Mali experienced a political transition away from authoritarian rule beginning in the early 1990s, and gradually built up its democratic institutions for about 20 years. However, the country displayed characteristics of state fragility along the way that eventually contributed to a 2012 military coup, and a rebellion in northern Mali that erupted the same year. Though constitutional rule was restored and a peace agreement signed in the north in 2015, the events have left an enduring situation of insecurity.
- Peace talks between the government and armed groups that back it, the political opposition, and former rebel groups took place in the spring. The talks, which were mandated by the 2015 peace agreement, ended inconclusively, and some groups boycotted parts of the event.
- Violence by armed Islamist groups not involved in the peace talks continued, as did rights abuses committed by government security forces fighting them.
- Constitutional amendments giving the executive branch more power were approved by the parliament in June, but intense opposition and an accompanying protest movement prompted the president to indefinitely postpone a referendum on the changes.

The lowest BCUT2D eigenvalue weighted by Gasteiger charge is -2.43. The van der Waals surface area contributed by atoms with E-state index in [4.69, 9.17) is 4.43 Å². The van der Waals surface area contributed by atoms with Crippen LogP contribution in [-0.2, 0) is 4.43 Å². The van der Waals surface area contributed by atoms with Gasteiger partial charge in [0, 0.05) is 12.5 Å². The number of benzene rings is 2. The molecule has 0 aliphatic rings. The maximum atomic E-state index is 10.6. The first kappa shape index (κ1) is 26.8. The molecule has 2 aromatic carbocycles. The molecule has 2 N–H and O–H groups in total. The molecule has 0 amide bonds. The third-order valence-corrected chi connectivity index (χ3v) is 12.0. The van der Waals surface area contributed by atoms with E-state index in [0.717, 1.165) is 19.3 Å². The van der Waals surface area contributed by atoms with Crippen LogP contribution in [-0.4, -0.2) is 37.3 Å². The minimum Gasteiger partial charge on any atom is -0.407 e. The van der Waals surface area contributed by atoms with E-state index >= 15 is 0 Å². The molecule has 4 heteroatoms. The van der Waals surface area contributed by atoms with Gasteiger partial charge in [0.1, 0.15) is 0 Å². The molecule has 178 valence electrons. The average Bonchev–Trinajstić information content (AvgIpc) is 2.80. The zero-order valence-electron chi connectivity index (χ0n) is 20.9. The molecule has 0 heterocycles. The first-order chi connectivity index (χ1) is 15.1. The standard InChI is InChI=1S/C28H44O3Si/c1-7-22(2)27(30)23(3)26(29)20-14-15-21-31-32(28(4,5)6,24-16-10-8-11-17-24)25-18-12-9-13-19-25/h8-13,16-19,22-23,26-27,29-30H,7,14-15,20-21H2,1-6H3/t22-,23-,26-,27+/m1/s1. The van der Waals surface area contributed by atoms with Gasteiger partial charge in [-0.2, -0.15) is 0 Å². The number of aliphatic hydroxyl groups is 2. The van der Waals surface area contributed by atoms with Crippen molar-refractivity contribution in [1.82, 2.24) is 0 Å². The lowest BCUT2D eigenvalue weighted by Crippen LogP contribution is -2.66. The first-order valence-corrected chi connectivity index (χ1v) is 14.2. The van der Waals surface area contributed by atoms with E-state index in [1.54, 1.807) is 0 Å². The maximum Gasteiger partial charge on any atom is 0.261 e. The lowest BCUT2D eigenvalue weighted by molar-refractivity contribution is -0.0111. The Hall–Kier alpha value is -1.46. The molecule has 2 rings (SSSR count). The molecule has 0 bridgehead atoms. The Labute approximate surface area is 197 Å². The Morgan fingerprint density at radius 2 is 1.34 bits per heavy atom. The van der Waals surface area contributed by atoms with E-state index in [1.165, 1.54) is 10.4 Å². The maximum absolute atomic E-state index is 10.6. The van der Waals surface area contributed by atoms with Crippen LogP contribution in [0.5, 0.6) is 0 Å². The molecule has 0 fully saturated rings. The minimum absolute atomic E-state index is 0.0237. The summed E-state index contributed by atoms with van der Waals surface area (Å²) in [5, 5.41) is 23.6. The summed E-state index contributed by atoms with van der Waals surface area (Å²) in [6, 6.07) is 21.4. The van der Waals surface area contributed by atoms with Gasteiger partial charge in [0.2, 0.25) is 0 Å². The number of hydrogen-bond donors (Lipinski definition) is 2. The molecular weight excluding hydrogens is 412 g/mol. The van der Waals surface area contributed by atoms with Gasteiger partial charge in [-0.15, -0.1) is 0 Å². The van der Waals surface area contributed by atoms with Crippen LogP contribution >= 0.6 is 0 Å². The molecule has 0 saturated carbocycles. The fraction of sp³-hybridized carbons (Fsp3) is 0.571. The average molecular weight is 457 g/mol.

- The government temporarily interrupted internet service and shut down a number of radio stations in an apparent effort to discourage protests against the constitutional changes.
|Was the current head of government or other chief national authority elected through free and fair elections?||2.002 4.004|
The president, who appoints the prime minister, is elected by popular vote and may serve up to two five-year terms. In a two-round presidential election in 2013, Ibrahim Boubacar Keïta, a former prime minister known by his initials, IBK, defeated Soumaïla Cissé, a former finance minister. International election observers found the election to be relatively well conducted in the places where it was held, though a fragile security situation led to very low turnout in parts of the north. Despite the election’s relative success, the political system remains fragile due to the security situation, and as the country continues to address the aftermath of the 2012 coup.
In April 2017, President Keïta appointed Abdoulaye Idrissa Maïga as the new prime minister to replace Modibo Keïta. However, in December, Maïga and his cabinet unexpectedly resigned. Days later, Soumeylou Boubèye Maïga, secretary general to the president, and a former defense minister, was appointed prime minister and formed a new government.
|Were the current national legislative representatives elected through free and fair elections?||2.002 4.004|
Members of the 147-seat unicameral National Assembly serve five-year terms, with 13 seats reserved to represent Malians living abroad. IBK’s Rally for Mali (RPM) party won 66 seats in legislative elections held in 2013, and its allies took an additional 49 seats. Cissé’s Union for the Republic and Democracy (URD) won 17 seats, and the third-largest party, the Alliance for Democracy (ADEMA), won 16. Like the presidential elections, international election observers concluded the legislative elections to be credible despite insecurity that depressed turnout.